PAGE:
Our expert discussant, Dr. Sean Evans reminded us that when BP is ultimately controlled, one might expect neurological recovery to occur within days to months, but rarely PRES is not actually reversible or there may be recurrent seizures.

Take Away Points:

  1. PRES stands for posterior reversible encephalopathy syndrome, and is commonly associated with hypertensive emergency as well as pre-eclampsia/eclampsia as well as cytotoxic or immunosuppresive agents.
  2. One might see white matter changes/ areas of edema on MRI specifically in the posterior or occipital regions of the brain but it is not present in all patients
  3. Use IV labetalol or nicardipine as first line agents when treating HTN in PRES to lower the blood pressure carefully. Aim for 25% reduction in first 4 hours, as the blood pressure set point for hypotensive injury is much higher in patients with chronic hypertension!

Thanks again, Dr. Evans for your clinical pearls and to Dr. Jiang for a great case!

HC MTC – Coronary Subclavian Steal Syndrome

This morning we discussed the case of an elderly female who had a history of CAD and received a coronary artery bypass graft surgery nearly a decade ago, who presented with atypical chest pain, left arm numbness and tingling. Her admission work up revealed dynamic ECG findings indicative of ongoing ischemia and a transthoratic echocardiogram revealed new left ventricular dysfunction with a reduced ejection fraction. The patient underwent a coronary angiogram, which revealed native three-vessel disease, but patent bypass grafts. However, a 90% subclavian stenosis was visualized, as well as retrograde flow was visualized in the LIMA to LAD graft, suggestive of coronary subclavian steal syndrome. lily_ch32_f006.png

We discussed the pathophysiology of this relatively rare complication, as well as the pertinent anatomy. Proximal left sided subclavian stenoses >75% are more likely to predispose patients to this phenomenon. However alongside left upper extremity symptoms such as claudication, paresthesias, numbness, weakness, and/or skin/temperature changes, there is an additional risk of vertebrobasilar ischemia given the location of the left vertebral artery that also sits distal to the region of stenoses. Symptoms that would be indicative of vertebrobasilar ischemia may include lightheadedness, presyncope, vertigo, ataxia, visual deficits, among other neurologic signs.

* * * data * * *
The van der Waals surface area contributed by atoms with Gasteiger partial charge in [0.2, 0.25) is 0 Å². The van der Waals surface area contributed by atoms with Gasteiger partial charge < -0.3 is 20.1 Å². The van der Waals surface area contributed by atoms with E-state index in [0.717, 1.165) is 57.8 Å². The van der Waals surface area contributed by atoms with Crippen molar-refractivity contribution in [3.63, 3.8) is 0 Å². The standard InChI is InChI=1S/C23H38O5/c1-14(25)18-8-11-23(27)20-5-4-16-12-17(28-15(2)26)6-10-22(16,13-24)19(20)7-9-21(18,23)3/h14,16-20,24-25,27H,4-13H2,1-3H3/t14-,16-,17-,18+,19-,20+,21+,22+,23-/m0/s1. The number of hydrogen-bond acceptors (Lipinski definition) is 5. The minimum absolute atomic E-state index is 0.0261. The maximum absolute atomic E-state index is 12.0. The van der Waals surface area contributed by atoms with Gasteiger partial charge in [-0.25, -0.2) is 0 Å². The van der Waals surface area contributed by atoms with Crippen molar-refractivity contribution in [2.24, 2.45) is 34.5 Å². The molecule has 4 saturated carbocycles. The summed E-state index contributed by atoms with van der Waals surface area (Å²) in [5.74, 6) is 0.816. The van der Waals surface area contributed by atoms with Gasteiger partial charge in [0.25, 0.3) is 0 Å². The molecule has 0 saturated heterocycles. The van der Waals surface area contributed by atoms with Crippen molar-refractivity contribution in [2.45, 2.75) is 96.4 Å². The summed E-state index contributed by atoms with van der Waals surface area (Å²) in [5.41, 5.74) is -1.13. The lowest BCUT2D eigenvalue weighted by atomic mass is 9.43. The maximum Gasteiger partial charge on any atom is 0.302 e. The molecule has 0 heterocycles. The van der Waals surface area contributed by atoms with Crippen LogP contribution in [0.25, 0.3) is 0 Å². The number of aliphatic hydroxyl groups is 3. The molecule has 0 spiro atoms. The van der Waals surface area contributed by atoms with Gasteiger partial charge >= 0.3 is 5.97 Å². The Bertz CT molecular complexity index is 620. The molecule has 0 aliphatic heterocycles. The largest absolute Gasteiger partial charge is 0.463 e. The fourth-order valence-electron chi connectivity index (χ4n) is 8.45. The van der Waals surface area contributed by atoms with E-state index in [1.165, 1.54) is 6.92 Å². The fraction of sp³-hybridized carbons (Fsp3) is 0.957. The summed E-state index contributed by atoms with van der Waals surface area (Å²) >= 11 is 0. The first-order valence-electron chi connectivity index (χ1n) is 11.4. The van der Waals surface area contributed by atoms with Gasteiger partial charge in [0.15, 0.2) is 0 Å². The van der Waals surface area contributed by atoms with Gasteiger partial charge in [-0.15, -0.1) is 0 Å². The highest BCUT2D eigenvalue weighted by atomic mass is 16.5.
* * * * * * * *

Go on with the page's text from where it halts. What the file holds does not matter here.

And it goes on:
The patient underwent subclavian artery stenting, which ultimately relieved her extremity symptoms as well as her angina. Please see below.

 

Take Home Points:

  • Keep high index of suspicion for ischemia, particularly as females are more likely to present with atypical symptoms
  • Be aware of extra-coronary lesions that may result in hemodynamic changes to the coronary circulation. Coronary subclavian steal syndrome is a rare, but intervenable complication following CABG in patients with high grade subclavian stenoses

HC MTC 2/27: Chagas cardiomyopathy

Today in Hillcrest, we discussed a patient with end-stage heart failure who was found to have RBBB+LAFB and an EF of 13%. We took this opportunity to review the conduction system, and EKG findings for bundle branch pathologies. After ruling out ischemic disease, we also explored possible etiologies for his non-ischemic cardiomyopathy with the acronym HIVEMIND (coined by CMR Gary Ma). A thorough history was key in eliminating many of the possible etiologies, and the key was his immigration from El Salvador which prompted testing for Chagas! He was ultimately diagnosed with Chagas cardiomyopathy and underwent cardiac transplantation. However, his story did not end there. After reviewing the illness script for cardiac manifestations of Chagas, which include arrhythmias, cardiomyopathy, and aneurysms, we learned that post-transplant patients still need to be regularly monitored the disease given the possibility of reactivation. This patient had not one, but two recurrences of his Chagas disease with significant conduction system disease (RBBB, 2:1 AV block) requiring multiple treatments with benznidazole and pacemaker placement!

Thank you to our discussant Dr. Anna McDivit for her insights on approaching bundle branch blocks, and for reminding us to have a lower threshold for ICD implantation in Chagas cardiomyopathy patients given their high risk for fatal arrhythmias! Thanks also to Dr. Gary Ma for his clever acronym for NICM.

Takeaway points:

  1. Prolonged QRS intervals should prompt consideration of a bundle branch block, while axis deviations should prompt consideration of fascicular blocks.
  2. The differential for non-ischemic cardiomyopathy is broad (think HIVEMIND!) – start with a comprehensive history to guide further testing.
  3. Chagas disease is the most common etiology of non-ischemic cardiomyopathy in Central America. Consider Chagas disease in any patient with cardiac symptoms or EKG abnormalities from a Chagas-endemic area (particularly immigrants from El Salvador or southern Mexico). RBBB+LAFB is the most common conduction abnormality, though any can occur.
  4. Chagas disease has an acute and chronic phase. First-line treatment for Chagas disease is benznidazole, although treatment is less effective for chronic infections.
  5. Cardiac transplant is indicated in patients with Chagas cardiomyopathy and end-stage heart failure. Post-transplant patients must be monitored for disease reactivation.